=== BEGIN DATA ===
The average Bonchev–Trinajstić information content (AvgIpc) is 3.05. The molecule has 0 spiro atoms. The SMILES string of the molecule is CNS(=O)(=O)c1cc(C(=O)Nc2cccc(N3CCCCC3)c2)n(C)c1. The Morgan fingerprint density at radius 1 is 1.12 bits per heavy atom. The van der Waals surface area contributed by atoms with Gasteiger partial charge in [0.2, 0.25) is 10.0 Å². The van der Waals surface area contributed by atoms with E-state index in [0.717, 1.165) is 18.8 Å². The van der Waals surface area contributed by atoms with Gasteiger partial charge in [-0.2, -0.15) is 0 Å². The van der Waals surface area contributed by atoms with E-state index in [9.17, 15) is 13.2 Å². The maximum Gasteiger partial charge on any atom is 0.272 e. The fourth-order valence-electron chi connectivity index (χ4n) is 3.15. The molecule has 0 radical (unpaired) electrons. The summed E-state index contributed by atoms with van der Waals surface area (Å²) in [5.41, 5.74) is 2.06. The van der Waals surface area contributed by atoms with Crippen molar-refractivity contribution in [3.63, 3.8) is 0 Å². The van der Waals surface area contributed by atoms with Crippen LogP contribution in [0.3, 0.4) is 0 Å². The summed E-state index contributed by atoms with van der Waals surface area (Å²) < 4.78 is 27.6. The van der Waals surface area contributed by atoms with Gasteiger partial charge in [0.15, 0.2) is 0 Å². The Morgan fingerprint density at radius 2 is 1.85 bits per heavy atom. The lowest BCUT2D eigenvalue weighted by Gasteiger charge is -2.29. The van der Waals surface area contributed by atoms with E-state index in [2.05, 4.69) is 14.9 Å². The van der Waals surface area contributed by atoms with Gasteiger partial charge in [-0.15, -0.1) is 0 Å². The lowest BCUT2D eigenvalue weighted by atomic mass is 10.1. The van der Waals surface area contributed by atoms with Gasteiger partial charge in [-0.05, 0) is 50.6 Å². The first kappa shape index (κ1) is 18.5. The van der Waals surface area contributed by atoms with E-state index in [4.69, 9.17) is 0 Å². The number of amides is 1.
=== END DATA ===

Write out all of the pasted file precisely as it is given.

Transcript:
The average Bonchev–Trinajstić information content (AvgIpc) is 3.05. The molecule has 0 spiro atoms. The SMILES string of the molecule is CNS(=O)(=O)c1cc(C(=O)Nc2cccc(N3CCCCC3)c2)n(C)c1. The Morgan fingerprint density at radius 1 is 1.12 bits per heavy atom. The van der Waals surface area contributed by atoms with Gasteiger partial charge in [0.2, 0.25) is 10.0 Å². The van der Waals surface area contributed by atoms with E-state index in [0.717, 1.165) is 18.8 Å². The van der Waals surface area contributed by atoms with Gasteiger partial charge in [-0.2, -0.15) is 0 Å². The van der Waals surface area contributed by atoms with E-state index in [9.17, 15) is 13.2 Å². The maximum Gasteiger partial charge on any atom is 0.272 e. The fourth-order valence-electron chi connectivity index (χ4n) is 3.15. The molecule has 0 radical (unpaired) electrons. The summed E-state index contributed by atoms with van der Waals surface area (Å²) in [5.41, 5.74) is 2.06. The van der Waals surface area contributed by atoms with Crippen molar-refractivity contribution in [3.63, 3.8) is 0 Å². The van der Waals surface area contributed by atoms with Crippen LogP contribution in [0.3, 0.4) is 0 Å². The summed E-state index contributed by atoms with van der Waals surface area (Å²) < 4.78 is 27.6. The van der Waals surface area contributed by atoms with Gasteiger partial charge in [0.15, 0.2) is 0 Å². The Morgan fingerprint density at radius 2 is 1.85 bits per heavy atom. The lowest BCUT2D eigenvalue weighted by Gasteiger charge is -2.29. The van der Waals surface area contributed by atoms with E-state index in [2.05, 4.69) is 14.9 Å². The van der Waals surface area contributed by atoms with Gasteiger partial charge in [-0.15, -0.1) is 0 Å². The lowest BCUT2D eigenvalue weighted by atomic mass is 10.1. The van der Waals surface area contributed by atoms with Gasteiger partial charge in [-0.05, 0) is 50.6 Å². The first kappa shape index (κ1) is 18.5. The van der Waals surface area contributed by atoms with E-state index in [4.69, 9.17) is 0 Å². The number of amides is 1.